2013−14 – Chris Turney led an expedition, entitled "Spirit of Mawson", aimed at highlighting the decline in sea ice due to climate change. The expedition was abandoned when its Russian ship became stuck in unusually large amounts of sea ice.
2013 – In December 2013 the Expeditions 7 Team led by Scott Brady made a successful east-to-west crossing in four-wheel drive vehicles from Novolazarevskaya to the Ross Ice Shelf via the Scott-Amundsen South Pole Station. Expeditions 7's logistic plan included providing assistance to the Walking With The Wounded expedition, which was required at latitude 88°S. From the Ross Ice Shelf the Expeditions 7 team returned to Novolazarevskaya via the same route.
2015−16 – Henry Worsley died while attempting to complete the first solo and unaided crossing of the Antarctic.
2016−17 – Spear17, a six-man team from the British Army Reserves successfully completed a full traverse of Antarctica. They set off on 16 November from Hercules Inlet, arrived at the South Pole on Christmas Day, and completed a full traverse reaching Ross Ice Shelf on 20 January 2017. The aim of the expedition was to raise the profile of the army reservists, and to honour the memory of fellow explorer Henry Worsley. The team was led by Capt Lou Rudd MBE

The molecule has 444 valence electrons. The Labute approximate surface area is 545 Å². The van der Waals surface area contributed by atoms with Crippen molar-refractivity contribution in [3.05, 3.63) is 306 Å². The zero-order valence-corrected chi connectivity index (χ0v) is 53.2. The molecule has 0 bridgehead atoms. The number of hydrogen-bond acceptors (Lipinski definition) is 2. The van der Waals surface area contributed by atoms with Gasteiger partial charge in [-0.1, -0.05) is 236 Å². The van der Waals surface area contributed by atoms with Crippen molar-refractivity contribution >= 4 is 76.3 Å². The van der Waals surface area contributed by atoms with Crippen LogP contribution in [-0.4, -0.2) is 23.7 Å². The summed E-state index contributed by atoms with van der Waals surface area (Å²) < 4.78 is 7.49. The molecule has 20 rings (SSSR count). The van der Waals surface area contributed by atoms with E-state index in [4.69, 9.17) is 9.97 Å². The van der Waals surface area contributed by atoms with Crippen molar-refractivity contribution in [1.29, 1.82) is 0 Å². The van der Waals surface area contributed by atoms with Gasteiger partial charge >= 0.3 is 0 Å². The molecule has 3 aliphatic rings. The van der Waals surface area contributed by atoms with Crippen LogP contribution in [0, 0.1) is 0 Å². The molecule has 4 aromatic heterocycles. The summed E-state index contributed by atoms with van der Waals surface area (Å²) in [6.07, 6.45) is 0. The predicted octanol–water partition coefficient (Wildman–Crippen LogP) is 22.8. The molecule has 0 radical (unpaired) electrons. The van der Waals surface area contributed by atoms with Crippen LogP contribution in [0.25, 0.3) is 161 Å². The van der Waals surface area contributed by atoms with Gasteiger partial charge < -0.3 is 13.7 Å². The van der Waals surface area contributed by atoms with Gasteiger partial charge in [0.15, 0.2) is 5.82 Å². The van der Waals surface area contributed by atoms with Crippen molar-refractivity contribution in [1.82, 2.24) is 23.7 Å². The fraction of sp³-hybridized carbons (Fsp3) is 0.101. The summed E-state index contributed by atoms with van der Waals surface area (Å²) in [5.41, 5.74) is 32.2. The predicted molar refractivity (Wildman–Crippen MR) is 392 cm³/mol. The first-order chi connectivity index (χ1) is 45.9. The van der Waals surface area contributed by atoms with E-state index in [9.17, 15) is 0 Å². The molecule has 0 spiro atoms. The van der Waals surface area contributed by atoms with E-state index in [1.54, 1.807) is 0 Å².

2016-17 - Eric Philips (guide), Keith Tuffley and Rob Smith ski a new route to the South Pole from the Ross Ice Shelf through the Transantarctic Mountains following the Reedy Glacier. The expedition covers 605km in 33 days setting off December 8, 2017 and arriving January 10, 2017.